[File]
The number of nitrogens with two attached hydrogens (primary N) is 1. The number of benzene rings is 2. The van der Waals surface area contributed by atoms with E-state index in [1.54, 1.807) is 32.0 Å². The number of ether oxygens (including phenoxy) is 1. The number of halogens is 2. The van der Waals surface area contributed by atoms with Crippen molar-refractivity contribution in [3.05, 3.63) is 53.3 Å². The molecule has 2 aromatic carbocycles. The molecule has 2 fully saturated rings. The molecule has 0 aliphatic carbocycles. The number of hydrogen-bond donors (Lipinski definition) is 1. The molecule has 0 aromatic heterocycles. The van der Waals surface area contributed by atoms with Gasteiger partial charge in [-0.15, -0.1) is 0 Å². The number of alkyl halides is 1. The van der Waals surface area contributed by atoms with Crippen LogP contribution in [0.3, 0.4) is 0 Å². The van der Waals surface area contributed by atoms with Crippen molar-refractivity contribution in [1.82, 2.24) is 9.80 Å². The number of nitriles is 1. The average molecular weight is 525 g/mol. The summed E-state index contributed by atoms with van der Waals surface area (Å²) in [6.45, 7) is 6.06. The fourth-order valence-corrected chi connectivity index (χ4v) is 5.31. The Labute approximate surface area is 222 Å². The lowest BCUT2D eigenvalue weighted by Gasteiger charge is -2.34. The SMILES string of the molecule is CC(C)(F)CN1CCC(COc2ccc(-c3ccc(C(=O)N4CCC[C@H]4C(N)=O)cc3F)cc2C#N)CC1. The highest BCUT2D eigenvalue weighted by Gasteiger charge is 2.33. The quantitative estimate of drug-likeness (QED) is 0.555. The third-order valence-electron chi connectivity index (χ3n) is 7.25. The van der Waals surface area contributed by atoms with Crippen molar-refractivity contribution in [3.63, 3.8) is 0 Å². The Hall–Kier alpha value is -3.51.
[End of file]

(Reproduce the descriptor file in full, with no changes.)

The number of nitrogens with two attached hydrogens (primary N) is 1. The number of benzene rings is 2. The van der Waals surface area contributed by atoms with E-state index in [1.54, 1.807) is 32.0 Å². The number of ether oxygens (including phenoxy) is 1. The number of halogens is 2. The van der Waals surface area contributed by atoms with Crippen molar-refractivity contribution in [3.05, 3.63) is 53.3 Å². The molecule has 2 aromatic carbocycles. The molecule has 2 fully saturated rings. The molecule has 0 aliphatic carbocycles. The number of hydrogen-bond donors (Lipinski definition) is 1. The molecule has 0 aromatic heterocycles. The van der Waals surface area contributed by atoms with Gasteiger partial charge in [-0.15, -0.1) is 0 Å². The number of alkyl halides is 1. The van der Waals surface area contributed by atoms with Crippen LogP contribution in [0.3, 0.4) is 0 Å². The van der Waals surface area contributed by atoms with Crippen molar-refractivity contribution in [1.82, 2.24) is 9.80 Å². The number of nitriles is 1. The average molecular weight is 525 g/mol. The summed E-state index contributed by atoms with van der Waals surface area (Å²) in [6.45, 7) is 6.06. The fourth-order valence-corrected chi connectivity index (χ4v) is 5.31. The Labute approximate surface area is 222 Å². The lowest BCUT2D eigenvalue weighted by Gasteiger charge is -2.34. The SMILES string of the molecule is CC(C)(F)CN1CCC(COc2ccc(-c3ccc(C(=O)N4CCC[C@H]4C(N)=O)cc3F)cc2C#N)CC1. The highest BCUT2D eigenvalue weighted by Gasteiger charge is 2.33. The quantitative estimate of drug-likeness (QED) is 0.555. The third-order valence-electron chi connectivity index (χ3n) is 7.25. The van der Waals surface area contributed by atoms with Crippen molar-refractivity contribution in [3.63, 3.8) is 0 Å². The Hall–Kier alpha value is -3.51.